Recently appointed chief executive officer of the Office of the National Rail Safety Regulator Sue McCarrey gave an insightful presentation on her new role as the national regulator, the unique model on which the organisation is based on, and the ONRSR’s priorities and objectives.
A shared responsibility
Office of the National Rail Safety Regulator (ONRSR) CEO Sue McCarrey established a solid foundation for her presentation at the RISSB Rail Safety 2015 Conference with a comprehensive overview and analysis of the Australian railway network.
The ONRSR head emphasised the importance of knowing that while the industry and the regulator play distinct roles in the national rail system, the network works on a co-regulatory model. As such, the rail industry and the national regulator shares the responsibility of ensuring the productivity and safety reforms. With this co-regulation comes the delegation of tasks with the rail industry being held responsible for managing rail safety and the national regulator, for ensuring this is happening.
The co-regulation arrangement is underpinned by the Rail Safety National Law, which is set and monitored by the government. Essentially, all of the State and Commonwealth federal ministers sit on the ministerial council to oversee the national law for rail safety regulation and the appointment of the national regulator to oversee what the industry does. Both the regulator and the industry directly report to the Australian Transport Ministers.
McCarrey stressed that the National Rail Safety Board is an independent authority but established by statute. They are not a company for which their service is paid for; rather, they have been put in place by the Australian Government to ensure that the industry’s safety management system is properly and efficiently functioning.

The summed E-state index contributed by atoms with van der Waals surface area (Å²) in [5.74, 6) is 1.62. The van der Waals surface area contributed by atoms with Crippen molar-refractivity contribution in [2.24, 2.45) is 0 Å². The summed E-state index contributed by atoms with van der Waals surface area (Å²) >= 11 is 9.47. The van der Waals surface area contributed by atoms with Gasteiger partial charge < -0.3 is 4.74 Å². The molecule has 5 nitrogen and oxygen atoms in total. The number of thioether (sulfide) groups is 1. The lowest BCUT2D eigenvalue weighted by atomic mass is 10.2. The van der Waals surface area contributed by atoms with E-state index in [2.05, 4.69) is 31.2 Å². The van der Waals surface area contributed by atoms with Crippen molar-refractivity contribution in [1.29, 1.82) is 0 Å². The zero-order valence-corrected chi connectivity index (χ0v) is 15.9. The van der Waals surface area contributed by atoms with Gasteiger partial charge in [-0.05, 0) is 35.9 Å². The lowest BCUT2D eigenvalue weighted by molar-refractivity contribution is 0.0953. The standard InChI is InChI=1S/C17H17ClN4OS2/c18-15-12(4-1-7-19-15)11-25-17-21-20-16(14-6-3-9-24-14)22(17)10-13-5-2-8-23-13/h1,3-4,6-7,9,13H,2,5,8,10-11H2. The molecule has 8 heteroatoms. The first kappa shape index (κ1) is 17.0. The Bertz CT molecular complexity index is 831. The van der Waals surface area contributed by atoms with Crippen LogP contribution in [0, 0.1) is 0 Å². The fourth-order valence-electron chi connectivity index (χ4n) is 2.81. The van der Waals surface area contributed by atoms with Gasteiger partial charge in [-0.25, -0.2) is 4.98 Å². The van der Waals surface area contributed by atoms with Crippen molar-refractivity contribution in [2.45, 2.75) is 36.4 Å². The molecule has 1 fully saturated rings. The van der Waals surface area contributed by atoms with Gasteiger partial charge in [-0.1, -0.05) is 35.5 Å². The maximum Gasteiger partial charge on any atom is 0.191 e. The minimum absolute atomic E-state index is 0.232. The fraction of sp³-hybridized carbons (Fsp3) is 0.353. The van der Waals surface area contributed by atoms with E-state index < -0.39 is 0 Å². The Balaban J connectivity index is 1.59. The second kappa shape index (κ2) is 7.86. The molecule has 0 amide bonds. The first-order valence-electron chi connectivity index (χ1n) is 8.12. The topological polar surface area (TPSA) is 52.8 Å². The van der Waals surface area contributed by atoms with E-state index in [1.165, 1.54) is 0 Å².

The National Regulator: Know the benefits
Clearly, the biggest advantage of having a national regulator is finally getting consistency on the national level. The creation of the board ultimately brings together numerous entities, database, and systems into one single national law, one set of processes and procedures, one set of guidelines, and one set of rail safety data—all for the entire industry.
The National Rail Safety Board executive reiterated how difficult it was for her working as the executive director of Public Transport Authority. With 7 regulators working with her in trying to be consistent with the decisions they have to come up with, they couldn’t help but be frustrated with all seven regulators more often than not always having different views on how regulations were interpreted. Even when there was a consistent piece of legislation for deliberation, a consensus-based decision was always a strenuous objective.
Safety is the winner when the rail industry and the rail regulator work together on major rail infrastructure and improvement projects.
The Office of the National Rail Safety Regulator
Who Is the National Rail Safety Regulator?
The ONRSR was founded on July 2012 and began their operation on 20 January 2013. A body corporate created under section 12 of the Rail Safety National Law Act 2012 (South Australia), the ONRSR primarily aims to encourage safety across all rail operations, facilitate compliance with the RSNL, and promote and enhance rail safety on the national level.
With the authority vested on the board comes the responsibility to oversee the regulation of the Rail Safety Law in the jurisdictions of New South Wales, South Australia, the Northern Territory, Tasmania, and Victoria. With the approval of an applied or mirror legislation, the ONRSR is looking forward to the reconfirmation of the Australian Capital Territory, Western Australia, and Queensland to pass the RSNL.
The ONRSR Structure